With the Chinese Communist Party's 19th congress scheduled to start on Oct. 18, all eyes are on whether President Xi Jinping will consolidate power beyond two terms and if a restructure of the top ranks will result in the emergence of new power elites.
China's ruling elites select their top leaders periodically behind closed doors and craft messages to energize its rank and file. On the surface, the party congress is the stage for the political pomp and ceremony. The general secretary of the party, in this case Xi, will deliver the keynote speech, officially known as the political report, that summarizes the work of the party in the last five years and sets the goals ahead.
The 2,287 delegates to this year's congress, handpicked to represent the nearly 90 million party members, will be duly broadcast on Chinese television discussing -- and enthusiastically endorsing -- the party line. The real drama will unfold at the end of the weeklong affair when the party announces a new central committee, which has about 200 full members and 170 alternate members. The new central committee will select a new Politburo and its standing committee.
In reality, the most important decisions, particularly those regarding the makeup of the Politburo Standing Committee and the Politburo, are made several months before the congress. In this case, top Chinese leaders apparently agreed on these matters at their summer retreat late August.
Why then should CCP leaders bother to drag nearly 2,300 busy officials all the way to Beijing to spend a week parroting each other and rubber-stamping decisions made for them by a small number? As Professor Guoguang Wu of the University of Victoria in Canada shows in his insightful study, "China's Party Congress: Power, Legitimacy, and Institutional Manipulation," the congress plays a vital role in generating the necessary political support for Chinese leaders.
China's rulers are not elected by the people, but they must have the support of the membership of the party. The sight of thousands of party faithful regurgitating slogans and cheering the personnel and policy decisions made behind their back may strike outsiders as pure Orwellian display of fake loyalty. But without such a methodically staged event, no Chinese leader would be considered legitimate by followers. Even Mao Zedong, perhaps the most powerful ruler in Chinese history, had to convene two congresses during the chaos of the Cultural Revolution to legitimize his authority.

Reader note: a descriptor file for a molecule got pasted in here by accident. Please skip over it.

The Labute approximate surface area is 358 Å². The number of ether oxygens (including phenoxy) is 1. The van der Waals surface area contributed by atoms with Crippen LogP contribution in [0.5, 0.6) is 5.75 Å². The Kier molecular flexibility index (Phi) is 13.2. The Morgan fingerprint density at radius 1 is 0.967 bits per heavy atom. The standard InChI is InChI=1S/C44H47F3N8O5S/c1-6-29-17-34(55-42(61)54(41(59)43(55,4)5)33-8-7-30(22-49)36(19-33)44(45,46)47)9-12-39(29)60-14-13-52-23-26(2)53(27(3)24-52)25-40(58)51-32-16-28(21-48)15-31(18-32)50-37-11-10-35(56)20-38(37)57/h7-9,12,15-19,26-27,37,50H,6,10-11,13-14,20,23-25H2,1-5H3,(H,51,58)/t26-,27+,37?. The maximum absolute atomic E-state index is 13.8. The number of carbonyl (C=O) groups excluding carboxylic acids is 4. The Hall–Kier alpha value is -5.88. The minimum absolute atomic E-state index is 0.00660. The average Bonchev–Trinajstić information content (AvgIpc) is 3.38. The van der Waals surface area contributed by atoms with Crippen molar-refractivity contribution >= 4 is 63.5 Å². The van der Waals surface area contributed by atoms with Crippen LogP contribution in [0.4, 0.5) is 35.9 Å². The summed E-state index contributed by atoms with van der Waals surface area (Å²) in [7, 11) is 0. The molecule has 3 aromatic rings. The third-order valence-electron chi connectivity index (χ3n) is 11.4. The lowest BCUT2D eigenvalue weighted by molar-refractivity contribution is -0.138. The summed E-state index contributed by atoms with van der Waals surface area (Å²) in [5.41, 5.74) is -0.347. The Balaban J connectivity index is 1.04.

Besides granting Chinese rulers indispensable institutional legitimacy, party congresses can also expand their power through changes of important rules and restructuring of key party positions.
Legitimacy and power will, indeed, be the focus. Conventionally, the 19th congress merely reappoints the president for another five-year term and should not be as important as, say, the 18th congress, which installs a new leader. But this time may be different because Xi, the incumbent leader, needs full endorsement for his policies and expanded power.
The most important congress outcome is the party's succession arrangement. In the post-Mao era, the CCP has managed to designate successors long before they assumed office, thus avoiding a last-minute scramble for political supremacy. In 1992, Deng Xiaoping picked Hu Jintao to succeed Jiang Zemin -- a full decade before the succession was scheduled to take place. In 2007, rival factions in the party settled on Xi as Hu's successor, five years ahead of leadership transfer.
This succession arrangement, including its implicit two-term limit, has never been formalized as the CCP charter does not have such provisions, in keeping with the party's aversion to tying its own hands by imposing clear rules on itself. Nevertheless, the party's last two successions occurred smoothly, largely thanks to the top leaders' compliance with the implicit two-term limit.
The lack of formal rules on succession and term limit now opens the door for Xi to cement his power beyond two terms.